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Entered, according to Act of Congress, in the year one thousand

eight hundred and Afty, by

HARPER & BROTHERS,

in the Clerk's Office of the District Court of the Southern District

of New York.

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CONTENTS.

CHAPTER I.

The restless Spirit of the Age manifest in a longing after Change.

-The Fact shown by the State of every human Institution.-Religion

not exempted from its Influence.—The sad Effects produced on others.

--Principles of the Church opposed to Novelty. -Christianity perfect

in the System of the Apostles.- Nevertheless, the Spirit of the Age

operates within the Church, only in the contrary Direction.--Hence

the longing after Change, while looking to the Old rather than to

the New, has led, in some Cases, to Romanism.—The gross Error in

the Leaders of this Movement.-Church of Rome the greatest of all

Innovators.—The Result has been a Demonstration of our Unity and

Strength.-The Disaffected were compelled to depart, and enter the

Communion of Rome. But they left soms Influence behind then.---

This Influence apparent in Mr. Maskels Work, urging the Practice

of Auricular Confession.—A few among us are inclined to "folicw his

Course. Therefore the present Book on the P.ise and Progress of the

Confessional.—The Plan set forth.......

Page 7

CHAPTER II.,

The Modern Doctrine of the Church of Rome stated at large in the

Words of the Catechism of the Council of Trent.--On Penance as a

Virtue and as a Sacrament.--Its Elements, Contrition, Confession, and

Satisfaction.-Absolution, Secrecy, &c...

13

CHAPTER III.

The Doctrine of the Church of England stated at large in the Words

of the Homily of Repentance, the Liturgy and Offices. The Contrast

between the Churches of Rome and England shown in fifteen Particu-

lars ....

34

CHAPTER IV.

The Errors of the Latin Vulgate, and the greater Errors of the
Doway Version of the Bible shown in forty-two Texts arranged in tab-
ular Form, along with the original Hebrew and Greek, the corrected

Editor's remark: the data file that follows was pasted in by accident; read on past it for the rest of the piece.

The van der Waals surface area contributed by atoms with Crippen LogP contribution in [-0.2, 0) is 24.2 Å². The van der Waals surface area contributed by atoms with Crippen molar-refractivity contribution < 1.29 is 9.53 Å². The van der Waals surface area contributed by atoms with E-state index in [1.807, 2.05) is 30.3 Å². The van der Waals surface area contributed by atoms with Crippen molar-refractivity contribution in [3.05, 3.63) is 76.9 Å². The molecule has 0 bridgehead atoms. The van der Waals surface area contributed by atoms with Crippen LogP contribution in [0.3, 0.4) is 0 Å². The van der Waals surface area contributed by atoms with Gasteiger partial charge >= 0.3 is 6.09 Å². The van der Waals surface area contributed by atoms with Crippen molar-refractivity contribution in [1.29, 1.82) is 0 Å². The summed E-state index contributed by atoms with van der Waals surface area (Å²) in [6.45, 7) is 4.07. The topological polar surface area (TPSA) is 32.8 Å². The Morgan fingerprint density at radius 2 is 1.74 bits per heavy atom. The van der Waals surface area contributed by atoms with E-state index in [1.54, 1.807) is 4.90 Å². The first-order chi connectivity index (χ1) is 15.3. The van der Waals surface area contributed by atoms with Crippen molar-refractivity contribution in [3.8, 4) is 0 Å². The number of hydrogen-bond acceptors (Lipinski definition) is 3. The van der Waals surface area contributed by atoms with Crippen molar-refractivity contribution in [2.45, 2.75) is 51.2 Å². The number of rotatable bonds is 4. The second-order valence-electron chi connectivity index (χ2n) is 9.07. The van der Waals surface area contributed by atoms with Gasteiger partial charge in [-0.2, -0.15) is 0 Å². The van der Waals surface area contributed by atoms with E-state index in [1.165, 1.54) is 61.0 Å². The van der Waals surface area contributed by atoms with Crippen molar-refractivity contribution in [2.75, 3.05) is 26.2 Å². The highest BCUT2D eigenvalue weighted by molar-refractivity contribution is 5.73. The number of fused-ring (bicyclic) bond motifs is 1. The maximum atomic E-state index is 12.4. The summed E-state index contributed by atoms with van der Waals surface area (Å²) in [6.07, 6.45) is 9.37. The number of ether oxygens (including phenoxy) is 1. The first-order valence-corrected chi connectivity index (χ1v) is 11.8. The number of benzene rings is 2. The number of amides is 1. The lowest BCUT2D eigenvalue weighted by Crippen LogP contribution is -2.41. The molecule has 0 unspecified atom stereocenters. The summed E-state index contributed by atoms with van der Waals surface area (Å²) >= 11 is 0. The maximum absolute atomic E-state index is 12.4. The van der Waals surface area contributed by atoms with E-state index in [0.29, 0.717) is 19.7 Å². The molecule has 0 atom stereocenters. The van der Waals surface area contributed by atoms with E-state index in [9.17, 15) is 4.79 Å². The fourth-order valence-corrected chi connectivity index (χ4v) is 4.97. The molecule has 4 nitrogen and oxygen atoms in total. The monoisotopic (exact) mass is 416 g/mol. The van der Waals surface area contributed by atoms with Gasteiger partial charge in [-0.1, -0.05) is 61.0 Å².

Version of the Roman Theologians Pagnini and Montanus, and our
own English Version.—A critical Examination of the Terms of Scrip-
ture.--The glaring Dishonesty of the Roman Translation.......

49

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CHAPTER IX.

Testimony of Augustin in plain Opposition to the modern Roman

System.—Some Passages indicate, nevertheless, the Decline of the an-

cient Strictness, and the Symptoms of an approaching Change.--Proof

from this Father that the Church had already innovated in many Re-

spects upon the primitive Simplicity..

119

CHAPTER X.

Testimony of Socrates and of Sozomen, the ecclesiastical Historians,

with respect to the Abolition of the Office of penitentiary Priest in the

Church of Constantinople.--Chrysostom.-Prosper...

134

CHAPTER XI.

Leo the Great.-A Change made by his Authority in Favor of Se-
cret Confession.—Gregory the Great.-- The Change advanced consid-
erably, but many salutary and true Opinions delivered by this Pope,

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CONTENTS.

V

CHAPTER XIV.

The Councils. - Council of Carthage, A.D. 252. — No canonical
Times of public Penitence yet appointed.—The Council of Elvira be-
gan the System of canonical Periods of Penitence.-The Councils of
Arles and of Nice, with a great Number of others, continued to legis-
late upon the same Subject.—The Penitence laid down by all these
was public.—The Inconsistency of it with the modern System of se-
cret Absolution proved by necessary Implication from many of the
Canons.-The third Council of Carthage.-The fourth Council of Car-
thage. The first Council of Toledo.—The Council of Chalons.---The
Council of Aix-la-Chapelle.—The Constitution of Riculf, bishop of
Soissons.-— The ecclesiastical Laws of King Edgar dictated by Arch-
bishop Dunstan.—Commutation of Penance, giving the Rich many great
Advantages over the Poor in obtaining the Absolution of their Sins.
- The Powers of the Priesthood kept steadily advancing to the Sum-

mit of Authority...

162

CHAPTER XV.

The fourth Council of Lateran, A.D. 1215, passed the great Decree

which compelled all to confess in private and receive Absolution once

a Year, under the Penalty of Excommunication.— The Canons of this

Council set forth at large.–Form of Absolution changed from the old

Language of Prayer to the Indicative, "I absolve thee."--Hugo Me-

nard's Account of the Change-Proof from Thomas Aquinas. The

Institution of Penance as a Sacrament came after this Council. The

Doctrine of Thomas Aquinas on the Subject.—This Doctrine was a

Novelty.—The Practice of the Oriental Churches stated.-Morinus,

with many other Romanists, admits the Innovation

181

CHAPTER XVI.

T'he Fruits of priestly Despotism shown by priestly Corruption and
Immorality.--The Council of Oxford and others on this Subject.---The

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